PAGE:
Most investors think of regional banks as small financial institutions, but RKH has holdings in a number of household names, including Bank of America, US Bancorp, JP Morgan, and Wells Fargo. Like most HOLDRS, RKH is relatively concentrated; this fund has 17 holdings, and the top three make up nearly 60% of assets.
5. Rydex S&P 500 Pure Value ETF (RPV): +194%
Most of the funds on this list maintain either an international or targeted sector focus, but RPV is a relatively broad-based fund that focuses on U.S. stocks with low P/E multiples and high dividend yields. There are a number of ETFs that claim to have tilts towards value or growth equities, but RPV is one of the “pure style” ETFs from Rydex. Whereas most value and growth screens produce a number of stocks that are included in both sub-indexes, the “pure style” funds avoid overlap; none of the stocks found in RPV are also found in the S&P Pure Growth ETF (RPG).
Read more about “pure style” ETF options in this feature.
4. Rydex S&P MidCap 400 Pure Value ETF (RFV): +201%
The appearance of another pure value ETF among the top performers of the last 52 weeks illustrates the unique risk and return profile offered by this screening technique.
RFV seeks to replicate the performance of the S&P MidCap 400/Citigroup Pure Value Index, a benchmark that contains only those S&P MidCap 400 companies with strong value characteristics as selected by S&P.
3. Market Vectors Indonesia ETF (IDX): +205%
Indonesia joins Russia and Turkey as the top performing international equity ETFs since the bear market lows, surging more than 200% over the last year. IDX is designed to replicate the performance of the Market Vectors Indonesia Index, and maintains significant allocations to the financial services and materials industries.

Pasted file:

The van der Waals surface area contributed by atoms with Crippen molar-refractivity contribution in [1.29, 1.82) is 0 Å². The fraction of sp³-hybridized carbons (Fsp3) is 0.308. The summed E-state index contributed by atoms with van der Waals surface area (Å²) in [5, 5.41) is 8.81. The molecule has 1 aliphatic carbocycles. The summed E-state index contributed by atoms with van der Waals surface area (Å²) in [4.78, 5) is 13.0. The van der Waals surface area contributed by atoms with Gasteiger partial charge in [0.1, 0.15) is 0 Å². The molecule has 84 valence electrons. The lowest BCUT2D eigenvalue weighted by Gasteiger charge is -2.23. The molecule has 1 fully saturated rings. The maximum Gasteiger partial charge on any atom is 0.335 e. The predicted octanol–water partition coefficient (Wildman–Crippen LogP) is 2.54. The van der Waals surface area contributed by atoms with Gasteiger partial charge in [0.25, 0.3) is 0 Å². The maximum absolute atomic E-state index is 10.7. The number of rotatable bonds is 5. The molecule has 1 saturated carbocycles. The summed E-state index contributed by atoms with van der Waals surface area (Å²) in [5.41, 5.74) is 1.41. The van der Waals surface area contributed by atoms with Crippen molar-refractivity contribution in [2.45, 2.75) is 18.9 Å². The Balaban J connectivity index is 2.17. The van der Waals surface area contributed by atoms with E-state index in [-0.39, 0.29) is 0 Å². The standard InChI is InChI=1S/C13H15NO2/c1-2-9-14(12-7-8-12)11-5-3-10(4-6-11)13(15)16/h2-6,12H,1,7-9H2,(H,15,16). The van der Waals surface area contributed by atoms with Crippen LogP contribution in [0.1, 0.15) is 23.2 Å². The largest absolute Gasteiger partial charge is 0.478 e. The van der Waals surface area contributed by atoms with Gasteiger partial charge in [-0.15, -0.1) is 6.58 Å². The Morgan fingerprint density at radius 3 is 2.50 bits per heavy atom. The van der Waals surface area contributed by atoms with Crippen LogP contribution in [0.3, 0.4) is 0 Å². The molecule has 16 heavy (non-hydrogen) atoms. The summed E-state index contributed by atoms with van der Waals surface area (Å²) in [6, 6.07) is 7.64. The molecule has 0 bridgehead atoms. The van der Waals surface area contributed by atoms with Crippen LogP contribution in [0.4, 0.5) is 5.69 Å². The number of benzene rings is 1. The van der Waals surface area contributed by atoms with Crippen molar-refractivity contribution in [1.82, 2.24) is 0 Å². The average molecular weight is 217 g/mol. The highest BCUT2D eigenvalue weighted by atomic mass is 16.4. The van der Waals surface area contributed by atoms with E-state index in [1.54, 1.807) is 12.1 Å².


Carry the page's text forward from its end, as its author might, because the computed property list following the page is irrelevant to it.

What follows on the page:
Indonesia is one of the lesser-known emerging markets, but also one of the fastest-growing. The resource rich nation is home to numerous valuable commodities, including coffee, palm oil, rubber, and rice.
2. Market Vectors Coal ETF (KOL): +228%
As the recession set in during the second half of 2008, few industries were hit as hard the coal sector, as dimming economic prospects translated into a reduced need for the energy source that powers many of the world’s factories and manufacturing operations. KOL closed near $56 per share in June 2008 and then slid to nearly $11 five months later. But over the last year, this ETF, which includes coal miners and producers, equipment makers, and technology firms, has surged. KOL has gained about 228% over the last 52 weeks.
1. PowerShares Financial Preferred (PGF): +261%
This ETF is linked to the Wachovia Hybrid & Preferred Securities Financial Index, a benchmark that tracks the performance of U.S. listed preferred stocks of preferred stocks issued in the US market by financial institutions such as Bank of America (BAC), Wells Fargo (WFC), and JP Morgan (JPM).
At the height of the financial crisis, preferred stock issued by big banks became a very risky asset that some investors feared would lose all of its value. The wave of irrational fear that swept over markets punished this fund too severely, setting it up for a huge run following the market bottom. For investors who were able to identify PGF as a buy near the market bottom, the reward has been a significant one: this fund is up more than 261% over the last year.
Disclosure: No positions at time of writing.